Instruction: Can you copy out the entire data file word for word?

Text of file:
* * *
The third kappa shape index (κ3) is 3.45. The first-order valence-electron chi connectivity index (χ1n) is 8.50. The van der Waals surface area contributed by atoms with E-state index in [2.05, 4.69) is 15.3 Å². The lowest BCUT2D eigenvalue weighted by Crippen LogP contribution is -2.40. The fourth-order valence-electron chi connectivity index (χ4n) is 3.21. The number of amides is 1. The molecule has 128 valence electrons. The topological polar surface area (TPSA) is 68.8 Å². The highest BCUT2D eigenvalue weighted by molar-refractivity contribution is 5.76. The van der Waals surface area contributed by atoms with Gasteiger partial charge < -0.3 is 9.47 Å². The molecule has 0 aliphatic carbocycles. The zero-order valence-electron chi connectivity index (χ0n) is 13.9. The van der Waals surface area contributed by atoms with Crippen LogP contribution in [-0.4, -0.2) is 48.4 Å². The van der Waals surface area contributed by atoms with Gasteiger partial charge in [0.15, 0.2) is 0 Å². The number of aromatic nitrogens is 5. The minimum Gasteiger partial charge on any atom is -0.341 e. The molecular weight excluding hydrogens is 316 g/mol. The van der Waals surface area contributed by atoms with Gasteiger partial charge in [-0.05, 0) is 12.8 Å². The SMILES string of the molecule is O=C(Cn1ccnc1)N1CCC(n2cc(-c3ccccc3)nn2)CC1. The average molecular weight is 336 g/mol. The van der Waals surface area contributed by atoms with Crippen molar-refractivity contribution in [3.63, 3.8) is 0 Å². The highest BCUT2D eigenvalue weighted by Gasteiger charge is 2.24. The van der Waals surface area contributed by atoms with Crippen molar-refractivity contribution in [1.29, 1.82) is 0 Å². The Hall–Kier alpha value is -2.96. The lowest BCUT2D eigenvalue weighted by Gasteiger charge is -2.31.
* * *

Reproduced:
The third kappa shape index (κ3) is 3.45. The first-order valence-electron chi connectivity index (χ1n) is 8.50. The van der Waals surface area contributed by atoms with E-state index in [2.05, 4.69) is 15.3 Å². The lowest BCUT2D eigenvalue weighted by Crippen LogP contribution is -2.40. The fourth-order valence-electron chi connectivity index (χ4n) is 3.21. The number of amides is 1. The molecule has 128 valence electrons. The topological polar surface area (TPSA) is 68.8 Å². The highest BCUT2D eigenvalue weighted by molar-refractivity contribution is 5.76. The van der Waals surface area contributed by atoms with Gasteiger partial charge < -0.3 is 9.47 Å². The molecule has 0 aliphatic carbocycles. The zero-order valence-electron chi connectivity index (χ0n) is 13.9. The van der Waals surface area contributed by atoms with Crippen LogP contribution in [-0.4, -0.2) is 48.4 Å². The van der Waals surface area contributed by atoms with Gasteiger partial charge in [0.15, 0.2) is 0 Å². The number of aromatic nitrogens is 5. The minimum Gasteiger partial charge on any atom is -0.341 e. The molecular weight excluding hydrogens is 316 g/mol. The van der Waals surface area contributed by atoms with Gasteiger partial charge in [-0.05, 0) is 12.8 Å². The SMILES string of the molecule is O=C(Cn1ccnc1)N1CCC(n2cc(-c3ccccc3)nn2)CC1. The average molecular weight is 336 g/mol. The van der Waals surface area contributed by atoms with Crippen molar-refractivity contribution in [3.63, 3.8) is 0 Å². The highest BCUT2D eigenvalue weighted by Gasteiger charge is 2.24. The van der Waals surface area contributed by atoms with Crippen molar-refractivity contribution in [1.29, 1.82) is 0 Å². The Hall–Kier alpha value is -2.96. The lowest BCUT2D eigenvalue weighted by Gasteiger charge is -2.31.